Jewish university students from across the UK met for a private roundtable discussion in the House of Lords on Thursday to convey their experiences of antisemitism on campus since the October 7 massacre and ensuing war with Hamas.
The meeting, organised by StandWithUs UK, was hosted by Lord Ian Austin and attended also by Lord Stuart Polak and Baroness Diana Barran, Parliamentary Under-Secretary of State for the School System and Student Finance.
Over 25 students were present to relay harrowing stories of physical abuse and intimidation, ostracisation from their peers, the politicisation of student unions, and each with a similar story of persistent neglect from university administrations.
Annie Gishen, a fourth-year student at St Andrews University, described how after putting up an Israeli flag in her ground floor dormitory window in the immediate aftermath of October 7, cars would honk their horns as they drove past and people would knock on the window, leading to her taking it down due to safety concerns.
Upon coming home from a weekend in London a couple of months later, Annie found her Israeli and Jewish symbols thrown onto the floor of her bedroom.
When she confronted her roommate, who “had never even been to the Middle East”, she claims she was told: “[The flat] won’t be part of a terrorist government.”
The incident, which made Annie feel “very unsafe” and resulted in her moving out, was reported to the university and, though they were “supportive” and looked into it, Annie has not yet received an official response about its outcome.
Another student from St Andrews, Sharon, discussed instances of abuse, including a Magen David necklace being ripped off another student’s neck and how an “egg was thrown at a visibly Jewish student wearing a kippah”.
The university has not accepted the IHRA definition of antisemitism, leading for it to be open to interpretation by “the very subjective views of staff, who are individuals often with no antisemitism training and no reference to determine what is antisemitic or not”.
Romilly Blitz, a student at University College London, said she has been called a “psychopathic Zionist terrorist” for her support of Israel, that people had pointed to her saying “she’s the Zionist”, and has been told that Hamas “had reasons” for the October 7 massacre.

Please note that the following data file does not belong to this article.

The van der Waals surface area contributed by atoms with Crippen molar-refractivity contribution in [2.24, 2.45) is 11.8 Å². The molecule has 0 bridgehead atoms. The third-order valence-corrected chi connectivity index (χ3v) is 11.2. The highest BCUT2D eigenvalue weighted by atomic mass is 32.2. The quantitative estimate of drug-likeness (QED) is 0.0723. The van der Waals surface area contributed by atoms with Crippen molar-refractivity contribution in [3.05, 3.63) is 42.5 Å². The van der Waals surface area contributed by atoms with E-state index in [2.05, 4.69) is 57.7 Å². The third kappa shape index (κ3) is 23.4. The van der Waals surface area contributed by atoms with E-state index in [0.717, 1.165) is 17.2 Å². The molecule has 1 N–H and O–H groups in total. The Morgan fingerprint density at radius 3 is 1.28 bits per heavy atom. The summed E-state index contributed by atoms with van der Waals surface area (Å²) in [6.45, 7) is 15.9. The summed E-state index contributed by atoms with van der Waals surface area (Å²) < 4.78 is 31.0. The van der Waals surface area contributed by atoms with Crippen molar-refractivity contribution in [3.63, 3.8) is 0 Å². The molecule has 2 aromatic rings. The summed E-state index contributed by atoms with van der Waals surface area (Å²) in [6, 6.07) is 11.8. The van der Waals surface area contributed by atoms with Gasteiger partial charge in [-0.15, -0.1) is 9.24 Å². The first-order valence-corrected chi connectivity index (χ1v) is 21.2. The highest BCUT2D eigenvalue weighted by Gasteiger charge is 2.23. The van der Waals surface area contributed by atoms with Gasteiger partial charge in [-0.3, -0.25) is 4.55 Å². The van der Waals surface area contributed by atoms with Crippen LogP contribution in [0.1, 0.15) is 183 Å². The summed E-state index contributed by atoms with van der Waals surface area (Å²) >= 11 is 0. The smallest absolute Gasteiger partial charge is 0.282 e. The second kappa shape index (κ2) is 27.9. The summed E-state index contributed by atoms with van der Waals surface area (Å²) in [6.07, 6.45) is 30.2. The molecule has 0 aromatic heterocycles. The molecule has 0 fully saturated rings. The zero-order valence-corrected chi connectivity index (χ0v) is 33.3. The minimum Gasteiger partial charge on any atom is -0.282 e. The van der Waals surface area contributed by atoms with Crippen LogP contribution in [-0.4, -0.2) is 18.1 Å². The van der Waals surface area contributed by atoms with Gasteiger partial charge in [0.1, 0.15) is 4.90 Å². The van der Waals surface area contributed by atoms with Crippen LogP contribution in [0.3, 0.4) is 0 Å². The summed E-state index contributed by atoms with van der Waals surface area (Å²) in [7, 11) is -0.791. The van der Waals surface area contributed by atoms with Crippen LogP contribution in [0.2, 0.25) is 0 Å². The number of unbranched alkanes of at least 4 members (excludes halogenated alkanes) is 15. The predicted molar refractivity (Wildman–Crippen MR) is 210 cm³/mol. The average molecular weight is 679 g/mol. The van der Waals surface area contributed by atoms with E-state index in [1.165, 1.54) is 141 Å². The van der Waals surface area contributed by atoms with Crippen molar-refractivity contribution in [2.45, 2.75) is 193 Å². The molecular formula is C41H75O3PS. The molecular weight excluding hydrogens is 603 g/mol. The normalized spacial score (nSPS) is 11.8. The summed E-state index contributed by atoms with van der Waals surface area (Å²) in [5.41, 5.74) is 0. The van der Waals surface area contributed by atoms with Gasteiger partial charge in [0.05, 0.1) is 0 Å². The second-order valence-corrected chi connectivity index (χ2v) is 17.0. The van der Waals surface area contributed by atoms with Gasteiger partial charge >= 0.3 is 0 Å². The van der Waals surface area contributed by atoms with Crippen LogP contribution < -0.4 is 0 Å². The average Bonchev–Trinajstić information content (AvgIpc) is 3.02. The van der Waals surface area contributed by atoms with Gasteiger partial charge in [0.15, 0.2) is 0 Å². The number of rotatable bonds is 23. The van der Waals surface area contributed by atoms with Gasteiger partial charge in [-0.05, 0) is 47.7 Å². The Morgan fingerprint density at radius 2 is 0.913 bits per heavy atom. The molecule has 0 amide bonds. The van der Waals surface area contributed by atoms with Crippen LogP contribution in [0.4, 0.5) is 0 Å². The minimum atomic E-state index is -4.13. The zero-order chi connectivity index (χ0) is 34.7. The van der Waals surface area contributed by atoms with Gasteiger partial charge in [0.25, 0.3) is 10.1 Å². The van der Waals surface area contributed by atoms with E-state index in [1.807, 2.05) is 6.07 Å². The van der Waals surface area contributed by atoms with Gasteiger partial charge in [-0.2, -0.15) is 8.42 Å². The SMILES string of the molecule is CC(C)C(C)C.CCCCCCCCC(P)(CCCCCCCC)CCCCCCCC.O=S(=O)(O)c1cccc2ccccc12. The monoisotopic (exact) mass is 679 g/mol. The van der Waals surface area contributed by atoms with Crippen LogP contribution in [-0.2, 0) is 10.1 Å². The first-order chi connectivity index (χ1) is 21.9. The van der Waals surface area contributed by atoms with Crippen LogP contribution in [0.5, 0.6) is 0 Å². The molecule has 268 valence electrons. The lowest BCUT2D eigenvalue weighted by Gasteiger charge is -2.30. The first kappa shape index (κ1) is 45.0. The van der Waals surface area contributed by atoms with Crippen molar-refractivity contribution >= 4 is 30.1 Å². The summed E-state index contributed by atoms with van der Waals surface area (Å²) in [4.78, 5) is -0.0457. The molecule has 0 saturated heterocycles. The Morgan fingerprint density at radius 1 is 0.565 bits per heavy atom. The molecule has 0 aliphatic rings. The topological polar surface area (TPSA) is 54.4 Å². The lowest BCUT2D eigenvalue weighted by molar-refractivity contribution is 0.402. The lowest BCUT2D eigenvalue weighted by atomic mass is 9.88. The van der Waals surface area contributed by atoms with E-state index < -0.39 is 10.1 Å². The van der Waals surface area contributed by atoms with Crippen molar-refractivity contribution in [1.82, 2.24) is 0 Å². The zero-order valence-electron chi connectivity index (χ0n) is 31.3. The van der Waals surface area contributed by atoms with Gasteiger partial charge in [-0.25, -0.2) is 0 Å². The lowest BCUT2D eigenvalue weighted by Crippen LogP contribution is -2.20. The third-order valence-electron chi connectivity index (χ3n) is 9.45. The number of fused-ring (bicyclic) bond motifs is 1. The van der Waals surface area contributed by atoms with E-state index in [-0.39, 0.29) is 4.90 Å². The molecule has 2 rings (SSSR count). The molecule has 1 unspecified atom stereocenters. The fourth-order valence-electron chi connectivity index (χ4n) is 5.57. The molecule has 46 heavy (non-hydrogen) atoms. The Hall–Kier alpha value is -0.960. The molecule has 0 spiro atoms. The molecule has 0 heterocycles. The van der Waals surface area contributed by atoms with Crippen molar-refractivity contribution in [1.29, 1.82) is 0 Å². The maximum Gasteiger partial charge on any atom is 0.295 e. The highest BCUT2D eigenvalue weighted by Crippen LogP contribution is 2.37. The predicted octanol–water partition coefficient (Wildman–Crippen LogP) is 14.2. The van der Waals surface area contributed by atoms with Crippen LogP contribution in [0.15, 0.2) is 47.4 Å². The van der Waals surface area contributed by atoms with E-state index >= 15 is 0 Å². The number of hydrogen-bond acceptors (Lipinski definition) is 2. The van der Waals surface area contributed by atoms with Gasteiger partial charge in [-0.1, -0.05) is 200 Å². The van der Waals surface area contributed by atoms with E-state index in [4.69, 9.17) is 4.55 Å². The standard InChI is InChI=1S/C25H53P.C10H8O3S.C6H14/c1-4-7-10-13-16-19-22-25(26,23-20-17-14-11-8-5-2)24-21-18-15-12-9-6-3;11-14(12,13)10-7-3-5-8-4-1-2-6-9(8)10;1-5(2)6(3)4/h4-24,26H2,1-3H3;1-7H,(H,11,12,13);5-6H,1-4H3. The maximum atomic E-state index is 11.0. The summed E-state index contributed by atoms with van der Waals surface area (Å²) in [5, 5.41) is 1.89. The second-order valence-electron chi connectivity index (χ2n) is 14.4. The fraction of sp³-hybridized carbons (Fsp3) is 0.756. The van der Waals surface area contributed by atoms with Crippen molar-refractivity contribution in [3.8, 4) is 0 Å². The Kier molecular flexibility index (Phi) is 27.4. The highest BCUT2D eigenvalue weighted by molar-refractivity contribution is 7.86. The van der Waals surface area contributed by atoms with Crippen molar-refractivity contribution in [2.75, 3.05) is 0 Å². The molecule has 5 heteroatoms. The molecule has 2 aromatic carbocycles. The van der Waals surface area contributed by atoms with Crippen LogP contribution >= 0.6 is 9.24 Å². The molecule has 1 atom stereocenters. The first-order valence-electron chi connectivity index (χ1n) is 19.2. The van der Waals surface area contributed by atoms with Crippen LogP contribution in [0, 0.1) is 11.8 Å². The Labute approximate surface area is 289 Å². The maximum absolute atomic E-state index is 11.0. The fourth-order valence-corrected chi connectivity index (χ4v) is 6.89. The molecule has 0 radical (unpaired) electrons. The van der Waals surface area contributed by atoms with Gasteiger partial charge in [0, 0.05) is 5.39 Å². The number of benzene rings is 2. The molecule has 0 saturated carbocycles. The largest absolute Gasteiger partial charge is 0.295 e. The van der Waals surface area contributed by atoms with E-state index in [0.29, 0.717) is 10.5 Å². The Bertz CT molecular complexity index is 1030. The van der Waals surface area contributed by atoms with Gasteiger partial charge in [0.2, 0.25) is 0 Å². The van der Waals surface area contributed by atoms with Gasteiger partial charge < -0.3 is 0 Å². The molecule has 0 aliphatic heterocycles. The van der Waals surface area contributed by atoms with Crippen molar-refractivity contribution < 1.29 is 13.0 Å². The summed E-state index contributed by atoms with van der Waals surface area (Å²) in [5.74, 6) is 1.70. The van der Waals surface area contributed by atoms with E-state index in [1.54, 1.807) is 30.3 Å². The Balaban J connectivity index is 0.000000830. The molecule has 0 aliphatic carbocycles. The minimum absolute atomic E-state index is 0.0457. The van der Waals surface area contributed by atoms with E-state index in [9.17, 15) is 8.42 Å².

Emma Levy, a first-year student at Leeds University, recounted how one lecturer told her that Israel “abuses gay Palestinians”, and that Israel’s acceptance of gay lifestyle but its refusal to allow gay marriages to take place in Israel was proof of “pinkwashing to distract the international liberal world of both its genocide and Israeli homophobia”.
The same lecturer said any homophobia within an Islamic or Muslim context was just “their culture and needs to be respected”, and upon which we “can’t impose our western imperialist standards on".
The same lecturer retweeted a post on his private social media account that read “no Zionists allowed on campus” and although the university got him to take down the post after receiving complaints, they issued no statement and the person in question was not disciplined.
Queen Mary University student, Benjamin Lea, told of how societies at the university shared social media posts and statements praising Hamas and the October 7 massacre, with no repercussions whatsoever.
Other students testified to being called “every name under the sun” including “f***ing Jew”, “dirty Zionist”, and “baby killer”.
A swastika was found carved into a classroom desk at Kings College which when reported a staff member said “could be the Buddhist Manji symbol”, and although the desk was removed, no investigation was opened.
Lord Ian Austin said that since October there had been an “undeniable and shocking” rise in antisemitism on social media and on the streets, but “nowhere is it seen more than on campuses”.
Lord Polak said the situation for Jewish young people on campus is not dissimilar to that of 1930s Germany. “It’s that bad”, he said. He expressed deep worry at hearing the accounts from students and said his main concern was the “lack of accountability and action taken by the university administrations.”
He recommended that the students compile a dossier of their accounts and send it to Robert Halfon, Minister of State for Skills, Apprenticeships and Higher Education, who Polak assured them would be “shocked” reading it.
Daniel Marcus, director of campus affairs at StandWithUs UK and chair of the meeting, said: “It is vital that representatives of the UK government are under no illusions about the extremity of the situation on UK university campuses for Jewish and Israeli students. These students who joined us today are exceptional in their bravery. However, their experiences are sadly far from exceptional and are fast becoming the norm.
“There must be stronger accountability for university administrations and student unions and zero tolerance for bullying, intimidation and extremism within our academic bodies.”